Worth highlighting at this point (using the Forecast Convergence widget in ez2view) that successive demand forecasts for NSW looking out a week into the future flag what’s currently an increasingly hot weather forecast for NSW late tomorrow afternoon (i.e. Tuesday 19th December at 16:30 NEM time) where demand is currently forecast to peak up above 13,500MW:
This would be (if it eventuates) only 1,000MW below the all-time record, which would be a noteworthy outcome given the demand destruction since the peak was previously set in summer 2010-11 (e.g. the closure of Kurri Kurri aluminium smelter), and fresher memories of what happened when demand peaked up above 14,000MW on 10th February 2017 in NSW, with both these extremes seen in this trend from NEMreview v7 :
As time permits this summer we’ll post more on WattClarity.
PS – a little later on Monday…
After a bit of exploration in the web-based “Time-Series Data Viewer” widget within ez2view, I’ve assembled a chart that provides a NEM-wide view of forecast demand for the week ahead, bridging together the P30 predispatch data and also the ST PASA data. It also shows both common measures of demand:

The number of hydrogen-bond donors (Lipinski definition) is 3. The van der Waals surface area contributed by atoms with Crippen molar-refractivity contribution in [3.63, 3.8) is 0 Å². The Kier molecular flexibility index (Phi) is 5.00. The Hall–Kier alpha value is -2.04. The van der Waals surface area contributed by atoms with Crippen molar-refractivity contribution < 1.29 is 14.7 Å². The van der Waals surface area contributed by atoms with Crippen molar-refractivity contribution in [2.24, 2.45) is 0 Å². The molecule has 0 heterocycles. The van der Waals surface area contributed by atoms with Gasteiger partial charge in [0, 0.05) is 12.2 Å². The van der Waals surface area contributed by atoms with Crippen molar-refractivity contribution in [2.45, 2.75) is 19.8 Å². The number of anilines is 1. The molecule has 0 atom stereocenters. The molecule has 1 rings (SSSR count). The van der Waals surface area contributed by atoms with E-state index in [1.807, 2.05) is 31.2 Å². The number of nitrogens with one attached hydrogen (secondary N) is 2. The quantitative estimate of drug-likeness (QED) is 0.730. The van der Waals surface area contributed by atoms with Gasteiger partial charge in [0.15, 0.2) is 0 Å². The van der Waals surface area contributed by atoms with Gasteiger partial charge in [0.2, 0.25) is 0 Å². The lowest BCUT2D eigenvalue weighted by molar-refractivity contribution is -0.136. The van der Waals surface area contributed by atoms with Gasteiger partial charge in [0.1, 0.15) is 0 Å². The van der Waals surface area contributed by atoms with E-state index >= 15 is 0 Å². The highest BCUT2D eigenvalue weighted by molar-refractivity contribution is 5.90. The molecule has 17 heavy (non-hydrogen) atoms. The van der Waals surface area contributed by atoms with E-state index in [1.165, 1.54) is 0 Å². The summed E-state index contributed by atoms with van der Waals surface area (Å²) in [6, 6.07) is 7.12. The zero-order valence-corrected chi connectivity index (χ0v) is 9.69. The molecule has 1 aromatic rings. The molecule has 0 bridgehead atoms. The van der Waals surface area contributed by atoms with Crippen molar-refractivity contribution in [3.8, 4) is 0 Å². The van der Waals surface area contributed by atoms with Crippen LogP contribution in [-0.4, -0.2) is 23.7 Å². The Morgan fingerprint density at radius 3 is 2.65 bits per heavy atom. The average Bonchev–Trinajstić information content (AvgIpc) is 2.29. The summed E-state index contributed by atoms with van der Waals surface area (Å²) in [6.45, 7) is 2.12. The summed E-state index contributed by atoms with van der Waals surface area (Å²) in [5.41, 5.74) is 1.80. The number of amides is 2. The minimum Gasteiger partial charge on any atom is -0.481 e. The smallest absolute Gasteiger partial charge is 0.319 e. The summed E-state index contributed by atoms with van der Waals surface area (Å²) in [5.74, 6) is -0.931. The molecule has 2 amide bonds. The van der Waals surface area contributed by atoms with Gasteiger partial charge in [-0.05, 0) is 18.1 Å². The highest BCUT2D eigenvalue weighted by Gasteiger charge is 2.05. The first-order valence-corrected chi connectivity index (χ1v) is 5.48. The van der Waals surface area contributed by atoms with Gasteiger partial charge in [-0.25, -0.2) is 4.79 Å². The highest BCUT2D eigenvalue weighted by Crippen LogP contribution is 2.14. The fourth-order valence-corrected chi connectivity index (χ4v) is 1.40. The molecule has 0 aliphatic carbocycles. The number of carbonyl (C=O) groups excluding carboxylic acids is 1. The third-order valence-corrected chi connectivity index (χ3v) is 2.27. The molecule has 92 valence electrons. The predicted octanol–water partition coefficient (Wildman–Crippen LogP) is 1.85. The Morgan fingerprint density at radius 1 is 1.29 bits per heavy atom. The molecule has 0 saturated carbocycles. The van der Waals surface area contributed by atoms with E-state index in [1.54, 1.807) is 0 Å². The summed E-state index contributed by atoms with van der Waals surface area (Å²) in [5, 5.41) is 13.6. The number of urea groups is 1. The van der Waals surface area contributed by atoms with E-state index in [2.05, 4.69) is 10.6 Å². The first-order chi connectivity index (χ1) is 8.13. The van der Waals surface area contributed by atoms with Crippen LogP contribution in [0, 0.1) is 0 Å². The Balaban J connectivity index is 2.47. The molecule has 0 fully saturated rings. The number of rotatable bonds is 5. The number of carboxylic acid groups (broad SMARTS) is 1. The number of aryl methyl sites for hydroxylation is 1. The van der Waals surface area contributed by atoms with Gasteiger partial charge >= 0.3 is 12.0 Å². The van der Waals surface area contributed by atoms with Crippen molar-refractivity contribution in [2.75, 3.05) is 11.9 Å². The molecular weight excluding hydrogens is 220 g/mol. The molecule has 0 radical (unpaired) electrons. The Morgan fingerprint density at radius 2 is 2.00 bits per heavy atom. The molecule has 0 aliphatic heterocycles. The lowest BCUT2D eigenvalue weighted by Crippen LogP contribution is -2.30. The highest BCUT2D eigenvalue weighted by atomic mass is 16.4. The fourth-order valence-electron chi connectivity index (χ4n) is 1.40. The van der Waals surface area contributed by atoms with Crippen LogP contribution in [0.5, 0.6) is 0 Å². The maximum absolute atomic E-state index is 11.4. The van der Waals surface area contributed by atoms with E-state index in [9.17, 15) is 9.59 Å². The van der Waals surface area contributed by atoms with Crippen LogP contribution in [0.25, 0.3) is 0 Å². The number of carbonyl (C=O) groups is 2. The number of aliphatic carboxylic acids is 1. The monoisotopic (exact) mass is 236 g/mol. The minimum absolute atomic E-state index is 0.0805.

1) What AEMO calls “Scheduled Demand”, which is the measure they have historically used; and
2) Something AEMO publishes that approximates “Operational Demand”, which takes into account demand met by non-scheduled generation.
As noted on the chart, forecast for Scheduled Demand later today (NEM-wide) has now dropped below 32,000MW (meaning the cancellation of the LOR1 notices and the drop in prices forecast earlier in predispatch). The forecast for tomorrow is that Scheduled Demand will still rise above 32,000MW NEM-wide.
For clients using ez2view, you can access a live updating (and editable) version of this, either:
1) Online in any browser here; or
2) [COMING A LITTLE LATER] we’ll also have a live updating but non-editable trend chart for “Week-Ahead NEM-Wide Supply & Demand Forecast” in your installed copy of ez2view from the “ez2view explorer” – which you’ll be able to find by searching for “NEM-wide”, for instance.